Although the debate between the merits of equality of opportunity vs. equality of outcome will endure, the concept of ensuring a basic level of equality and fairness has proven to be eternal. The nature of the equality debate mostly revolves around how much equality is practical economically, and whether a loss of personal freedom is worth creating a totally equal society.

Historically, America represented one of the strongest breaks from the monarchical form of government. In this sense, America’s respect for equality of opportunity, whereby the old class structures of the monarchy were swept away, helped inspire many other countries to find the strength to give democracy a try. For this, we all should be eternally grateful.

 

 

 

The Modern Concept Of White Privilege

When I was an 8-year old child in 1968, I took part in a voluntary school-bussing program to promote desegregation in Syracuse, New York. In the spring of 1968, soon after the assassination of Dr. Martin Luther King, letters were sent to some families in the suburbs of Syracuse asking if they’d be interested in having their child attend a school in the inner city of Syracuse. At the time, I remember my father and mother debating why a young white boy like me should be allowed to go to a predominantly black school. Many relatives and family friends were concerned it may not be a good idea to send me far from my neighborhood. My father, who was an editor at a large newspaper in Syracuse, was supportive of me being bussed. In time, my mother became supportive of the idea too.

To my parent’s credit, they didn’t make the decision for me to attend the school and didn’t pressure me. Before a decision was made my parents asked me what I thought of the idea. At first I didn’t know what to think. However… I soon came to support the idea and agreed to change schools in the fall. The adventure had begun. To this day I still am glad I had the experience of going to Martin Luther King Elementary. 

My memories of the school have many positive aspects. However, the transition to my new surroundings took a while. Although it was difficult to get used to sitting on a bus for over an hour a day, I eventually got used to the ride. In addition, many features of the school were radically different than what I was used to. For one, I felt alone as a young white boy in a sea of black faces. In addition, since we had very few blacks in my suburban school, I now knew what it was like to be a minority. Understandably, my appearance at the black school caused reactions in my black classmates. For more times than I can remember I was called “Honky” as I was jokingly asked by my classmates whether I was lost or why I was far from home.

Interestingly and contrary to the concerns of many, I was never beat-up or in any fights in my new school. Although there were a few times when I was nudged by assertive boys or glared at, I never had concerns for my well-being and made friends in my new school. In particular, I became close friends with two young black boys in my 4th grade who looked out for me. We made an interesting trio on the campus of school. In addition to my close friends looking out for me, what helped me cope was the fact I realized at a young age that who I was as an individual actually mattered more than the fact I was white. Soon after I got to my new surroundings I learned to defuse tensions caused by my whiteness. What I quickly learned was that if I was defensive or reacted angry to the joking caused by my appearance, that things could escalate.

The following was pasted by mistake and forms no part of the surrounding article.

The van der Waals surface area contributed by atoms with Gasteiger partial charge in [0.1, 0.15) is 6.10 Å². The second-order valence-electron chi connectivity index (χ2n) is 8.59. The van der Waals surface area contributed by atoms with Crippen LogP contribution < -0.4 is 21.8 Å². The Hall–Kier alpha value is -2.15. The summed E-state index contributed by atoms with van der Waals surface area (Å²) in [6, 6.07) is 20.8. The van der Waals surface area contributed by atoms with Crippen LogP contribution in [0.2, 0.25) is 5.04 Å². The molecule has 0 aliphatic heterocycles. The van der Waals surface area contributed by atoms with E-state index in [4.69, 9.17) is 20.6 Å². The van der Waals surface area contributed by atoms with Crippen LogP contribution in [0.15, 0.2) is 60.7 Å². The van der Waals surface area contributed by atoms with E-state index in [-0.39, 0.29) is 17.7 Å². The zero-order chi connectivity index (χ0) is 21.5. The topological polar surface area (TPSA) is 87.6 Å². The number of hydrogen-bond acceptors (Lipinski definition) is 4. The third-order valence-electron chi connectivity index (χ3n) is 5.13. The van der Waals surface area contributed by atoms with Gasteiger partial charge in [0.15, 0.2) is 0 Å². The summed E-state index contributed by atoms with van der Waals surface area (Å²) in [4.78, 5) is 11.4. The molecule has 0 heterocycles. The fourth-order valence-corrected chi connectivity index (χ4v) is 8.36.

When I look back on my experience with the integration of blacks and whites, I realize that the experience definitely helped me understand that it is who we are as human beings, regardless of race, that truly matters. As many of us remember, many appeals were made by leaders such as Martin Luther King to not only seek equality of opportunity for blacks, but to also have people focus on the content of the character of each person as opposed to just their skin color.

When we fast-forward to the issues of today, lets try to understand that the modern concept of white privilege can be used to judge a person solely on the color of their skin. To truly heal racial tensions in America it may be best if we try not to look at outward appearance and race as a predominant factor in our lives. Obviously, racial differences are there and cannot be ignored. And yes…there is such a thing as the fact that certain whites go through life in ways that may be easier than some blacks. However, if we focus on race predominantly in judging individuals we’re basically reinforcing a stereotypical approach.

In today’s America it is valid to seek equality of opportunity for minorities. However, to make race such an intense focus in our day to day lives creates high levels of tension throughout all of society. Ultimately, and in the final analysis, it is the content of our character as individuals that matters most in life. When all Americans of all races put the quality of an individual’s character above their outward appearance, we may finally get to the place that Martin Luther King dreamt about. 

 

 

 

 

 

The Political Balance Between Modern Society & The Environment

This is a unique time in history. On one hand, the blessings of our high-tech lifestyle are everywhere to be seen. On the other hand, a high amount of discernable social alienation is visible too. What explains this situation? Historically…material comfort and technological advancements have sometimes resulted in an increase of social stability.

As is well known, a tremendous amount of anxiety exists currently in America and through the world about the state of the environment. Although fear of the future has been strong since the writings of the economist Malthus in the 1800’s, this thinking is now mainstream. Indeed, some fear that environmental damage caused by man is almost too strong to correct. These intense concerns help explain the modern disconnect that makes it hard for many to be grateful for the blessings of technology.